Harmful Social and Environmental Impacts of Liberia Palm Oil Project Exposed
It is now four years since Golden Veroleum (Liberia) Incorporated (“GVL”) concluded an agricultural concession agreement with the Government of Liberia, leasing approximately 2.3 per cent of Liberia’s entire land area for an extendable period of sixty-five years for the production of palm oil from land in five of Liberia’s south-eastern counties. Despite the terms of GVL’s lease, under which the government purport to provide GVL with land free of encumbrance, much of the land, forests and wetlands it concerns have been occupied, used and owned by rural communities for many generations, providing ample scope for the GVL project being in conflict with both communities and their forests.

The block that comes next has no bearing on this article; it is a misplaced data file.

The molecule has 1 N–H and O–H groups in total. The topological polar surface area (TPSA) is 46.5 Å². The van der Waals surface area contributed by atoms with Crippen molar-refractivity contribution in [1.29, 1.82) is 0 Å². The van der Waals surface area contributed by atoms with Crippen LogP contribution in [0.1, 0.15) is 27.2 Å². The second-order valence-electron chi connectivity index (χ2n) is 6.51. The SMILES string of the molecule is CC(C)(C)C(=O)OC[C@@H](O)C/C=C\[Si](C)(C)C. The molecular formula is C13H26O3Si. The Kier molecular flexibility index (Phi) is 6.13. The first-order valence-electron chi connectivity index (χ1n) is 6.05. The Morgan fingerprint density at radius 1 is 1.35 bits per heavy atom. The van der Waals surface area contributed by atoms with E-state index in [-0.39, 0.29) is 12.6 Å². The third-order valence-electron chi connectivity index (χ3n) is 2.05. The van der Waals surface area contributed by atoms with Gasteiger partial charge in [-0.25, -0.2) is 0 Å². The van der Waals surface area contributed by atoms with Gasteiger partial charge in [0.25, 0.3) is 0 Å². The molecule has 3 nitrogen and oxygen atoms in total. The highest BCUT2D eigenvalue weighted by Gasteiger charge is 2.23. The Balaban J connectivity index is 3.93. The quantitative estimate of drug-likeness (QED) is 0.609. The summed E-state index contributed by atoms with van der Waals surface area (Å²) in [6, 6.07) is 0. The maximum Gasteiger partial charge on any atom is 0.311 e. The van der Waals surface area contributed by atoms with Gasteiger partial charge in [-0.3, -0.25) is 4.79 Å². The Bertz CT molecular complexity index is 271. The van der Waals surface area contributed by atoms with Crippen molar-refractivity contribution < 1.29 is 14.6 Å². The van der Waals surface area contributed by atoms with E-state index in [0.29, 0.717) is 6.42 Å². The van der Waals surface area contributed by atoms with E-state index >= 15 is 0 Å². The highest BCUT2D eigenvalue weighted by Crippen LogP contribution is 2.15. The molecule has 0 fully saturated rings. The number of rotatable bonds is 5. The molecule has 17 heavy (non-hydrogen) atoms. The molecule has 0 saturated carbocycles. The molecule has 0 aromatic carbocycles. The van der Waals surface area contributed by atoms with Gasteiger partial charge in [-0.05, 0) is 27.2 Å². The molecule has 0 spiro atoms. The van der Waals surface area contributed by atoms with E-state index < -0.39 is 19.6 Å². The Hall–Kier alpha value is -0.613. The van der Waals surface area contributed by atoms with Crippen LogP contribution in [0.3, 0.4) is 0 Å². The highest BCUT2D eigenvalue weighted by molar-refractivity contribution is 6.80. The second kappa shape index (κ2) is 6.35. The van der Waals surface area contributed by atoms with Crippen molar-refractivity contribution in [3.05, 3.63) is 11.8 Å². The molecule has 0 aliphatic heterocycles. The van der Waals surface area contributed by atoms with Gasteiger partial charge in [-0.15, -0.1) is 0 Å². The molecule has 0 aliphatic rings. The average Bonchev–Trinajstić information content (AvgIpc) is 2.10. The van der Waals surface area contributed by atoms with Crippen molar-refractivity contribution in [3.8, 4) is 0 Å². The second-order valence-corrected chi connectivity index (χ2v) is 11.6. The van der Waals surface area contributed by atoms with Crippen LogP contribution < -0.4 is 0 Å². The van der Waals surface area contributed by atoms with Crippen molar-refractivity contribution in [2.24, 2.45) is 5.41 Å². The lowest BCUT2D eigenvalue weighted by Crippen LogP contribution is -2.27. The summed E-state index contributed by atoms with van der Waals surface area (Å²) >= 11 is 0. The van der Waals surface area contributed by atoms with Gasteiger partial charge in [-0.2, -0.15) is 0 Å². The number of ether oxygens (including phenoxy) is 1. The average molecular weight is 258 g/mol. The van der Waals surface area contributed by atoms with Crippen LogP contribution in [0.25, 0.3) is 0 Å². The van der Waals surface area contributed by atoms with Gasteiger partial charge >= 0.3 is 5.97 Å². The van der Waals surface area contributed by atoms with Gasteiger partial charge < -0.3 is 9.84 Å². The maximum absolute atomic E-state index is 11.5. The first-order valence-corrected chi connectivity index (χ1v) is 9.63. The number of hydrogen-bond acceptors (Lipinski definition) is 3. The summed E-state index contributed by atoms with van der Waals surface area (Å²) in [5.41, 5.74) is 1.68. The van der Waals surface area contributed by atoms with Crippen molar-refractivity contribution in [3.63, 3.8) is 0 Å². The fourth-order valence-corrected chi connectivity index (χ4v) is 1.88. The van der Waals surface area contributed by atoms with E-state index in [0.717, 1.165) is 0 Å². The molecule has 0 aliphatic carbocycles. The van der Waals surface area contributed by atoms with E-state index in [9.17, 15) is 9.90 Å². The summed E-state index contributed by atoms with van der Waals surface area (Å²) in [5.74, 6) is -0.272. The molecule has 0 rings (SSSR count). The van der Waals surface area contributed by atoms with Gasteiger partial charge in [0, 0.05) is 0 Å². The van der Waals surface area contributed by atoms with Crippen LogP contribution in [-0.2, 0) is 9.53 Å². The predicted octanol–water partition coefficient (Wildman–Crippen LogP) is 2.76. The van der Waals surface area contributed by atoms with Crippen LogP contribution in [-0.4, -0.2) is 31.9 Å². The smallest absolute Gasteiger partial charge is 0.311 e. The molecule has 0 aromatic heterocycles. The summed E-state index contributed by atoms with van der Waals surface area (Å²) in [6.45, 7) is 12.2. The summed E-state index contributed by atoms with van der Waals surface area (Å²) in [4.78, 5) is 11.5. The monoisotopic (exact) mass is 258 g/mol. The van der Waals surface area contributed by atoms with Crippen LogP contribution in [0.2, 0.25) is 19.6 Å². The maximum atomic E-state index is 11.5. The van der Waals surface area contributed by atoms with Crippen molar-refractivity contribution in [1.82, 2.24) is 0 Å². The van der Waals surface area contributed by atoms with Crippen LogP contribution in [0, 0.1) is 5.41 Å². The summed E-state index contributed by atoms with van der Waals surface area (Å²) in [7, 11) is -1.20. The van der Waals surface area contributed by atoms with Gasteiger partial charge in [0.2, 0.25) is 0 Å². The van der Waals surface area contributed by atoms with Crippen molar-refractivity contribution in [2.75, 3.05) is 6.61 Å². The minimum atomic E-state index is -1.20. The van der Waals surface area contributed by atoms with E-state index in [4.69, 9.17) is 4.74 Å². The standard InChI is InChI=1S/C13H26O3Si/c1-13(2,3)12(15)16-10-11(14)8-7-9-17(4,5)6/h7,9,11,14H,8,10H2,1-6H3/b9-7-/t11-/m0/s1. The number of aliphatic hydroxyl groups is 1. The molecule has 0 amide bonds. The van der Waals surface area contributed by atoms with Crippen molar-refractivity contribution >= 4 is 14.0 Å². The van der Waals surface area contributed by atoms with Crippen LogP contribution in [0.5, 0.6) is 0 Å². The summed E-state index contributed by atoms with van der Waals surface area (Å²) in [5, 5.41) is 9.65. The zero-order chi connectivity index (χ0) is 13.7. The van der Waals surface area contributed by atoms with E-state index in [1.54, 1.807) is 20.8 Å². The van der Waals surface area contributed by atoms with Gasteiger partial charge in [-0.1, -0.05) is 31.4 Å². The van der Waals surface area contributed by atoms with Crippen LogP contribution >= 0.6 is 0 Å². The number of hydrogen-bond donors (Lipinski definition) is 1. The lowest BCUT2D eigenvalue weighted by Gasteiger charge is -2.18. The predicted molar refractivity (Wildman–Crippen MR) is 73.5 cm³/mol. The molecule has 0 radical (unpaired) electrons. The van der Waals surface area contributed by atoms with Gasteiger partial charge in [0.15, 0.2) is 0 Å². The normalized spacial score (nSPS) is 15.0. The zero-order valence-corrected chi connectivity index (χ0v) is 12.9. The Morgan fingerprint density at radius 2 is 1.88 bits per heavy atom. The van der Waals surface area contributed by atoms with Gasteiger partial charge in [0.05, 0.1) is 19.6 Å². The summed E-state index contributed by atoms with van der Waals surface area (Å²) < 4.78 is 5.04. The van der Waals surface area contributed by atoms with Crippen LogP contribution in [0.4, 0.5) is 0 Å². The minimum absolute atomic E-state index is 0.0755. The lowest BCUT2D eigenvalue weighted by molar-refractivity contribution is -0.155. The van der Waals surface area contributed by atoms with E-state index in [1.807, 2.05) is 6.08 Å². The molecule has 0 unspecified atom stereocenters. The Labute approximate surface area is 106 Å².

This review concludes that the both companies are still manifestly failing to comply with many relevant Roundtable on Sustainable Palm Oil (“RSPO”), legal and other best practice standards. Most worrying of all is the picture that emerges of companies whose current business model fundamentally undermines any prospect of their project’s community engagement achieving FPIC compliance. Only through equally fundamental change will GVL and GAR be able to move meaningfully towards compliance and rectify past mistakes. Unless that happens, the social, environmental and economic viability of the project will continue to be in jeopardy.